The unresolved investment-related issues facing Japanese corporations include (1) income tax, pension, visa acquisition and other issues involved in the movement of company employees which is so important to the investment process, (2) investment measures, corporate taxes and other domestic measures of countries, (3) product safety, standards and approvals, and (4) guaranteed stability of fund transfers. All of these areas comprise barriers to promoting smooth economic interaction. While they cannot all be resolved within the WTO, it is necessary to discuss the issue of fostering a smooth investment environment with these issues in mind.
In the area of international investment, negotiations are underway in relation to the OECD Multilateral Agreement on Investment, in which Japan is a participant. These negotiations are expected to contribute to indicating the direction which international investment should take, but they are focused on discussions among advanced countries. From the perspective of future development for the entire world economy, we believe it would be valuable for a review of international trade and investment to begin within the broader membership framework of the WTO, by taking the opportunity of the Singapore Ministerial Conference to create a working group. Furthermore, Japan should seek the understanding and active participation of developing countries in the area of trade and investment while taking into account the MAI discussions.
As is apparent from points elsewhere in this document, through Japanese corporate activity and the corporate activity of other non-member countries, there are, unfortunately, many cases of regional economic integration straying from the spirit of the WTO. Keidanren requests that the integration schemes of these regional economic frameworks be revised to be consistent with the spirit of the WTO.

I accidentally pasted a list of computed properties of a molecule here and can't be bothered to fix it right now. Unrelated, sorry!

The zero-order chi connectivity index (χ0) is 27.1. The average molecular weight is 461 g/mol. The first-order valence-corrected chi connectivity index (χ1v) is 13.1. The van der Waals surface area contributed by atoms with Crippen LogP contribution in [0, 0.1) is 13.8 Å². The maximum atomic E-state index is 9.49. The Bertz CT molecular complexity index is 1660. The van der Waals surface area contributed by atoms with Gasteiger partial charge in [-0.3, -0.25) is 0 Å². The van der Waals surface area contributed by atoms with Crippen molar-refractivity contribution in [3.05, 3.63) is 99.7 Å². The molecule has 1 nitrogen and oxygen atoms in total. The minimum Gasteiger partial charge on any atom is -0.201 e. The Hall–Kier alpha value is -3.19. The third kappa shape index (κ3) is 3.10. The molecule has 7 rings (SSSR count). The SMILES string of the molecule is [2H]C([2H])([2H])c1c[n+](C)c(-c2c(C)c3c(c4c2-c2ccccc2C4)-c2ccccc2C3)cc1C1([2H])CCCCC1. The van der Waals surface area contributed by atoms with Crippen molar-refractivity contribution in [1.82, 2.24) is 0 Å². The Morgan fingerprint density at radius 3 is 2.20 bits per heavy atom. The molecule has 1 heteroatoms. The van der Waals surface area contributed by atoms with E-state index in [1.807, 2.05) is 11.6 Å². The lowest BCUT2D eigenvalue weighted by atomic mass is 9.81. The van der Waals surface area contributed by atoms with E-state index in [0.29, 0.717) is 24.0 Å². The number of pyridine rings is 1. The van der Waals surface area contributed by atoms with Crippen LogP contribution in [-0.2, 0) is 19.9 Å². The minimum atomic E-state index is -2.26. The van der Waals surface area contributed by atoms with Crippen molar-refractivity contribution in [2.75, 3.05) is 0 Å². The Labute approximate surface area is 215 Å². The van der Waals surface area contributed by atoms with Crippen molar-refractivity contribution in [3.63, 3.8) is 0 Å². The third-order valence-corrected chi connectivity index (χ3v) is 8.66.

For years, countries have made efforts in the area of labor standards within the framework of the International Labour Organization (ILO). The results of such efforts should be respected, efforts to ensure that the ILO Convention is followed should be made, and international programs focused on the ILO should continue. Also, the Asia-Europe Meeting (ASEM) and other forums of international dialogue should be utilized to promote understanding and discussion regarding this issue, in order to eliminate the concerns of some European countries that their own domestic unemployment problems are the result of a sharp rise in imports from Asian and other countries.
Discussion of competition policy at the WTO should not be overly weighted on reviews of trade measures which use this as a justification, but should also include a consideration of what competition policy issues should be pursued by the WTO.
There are also many examples of healthy competition being blocked by the application of anti-dumping measures, making competition policy and anti-dumping measures inseparable. Anti-dumping measures should be made a priority issue in the consideration of competition policy.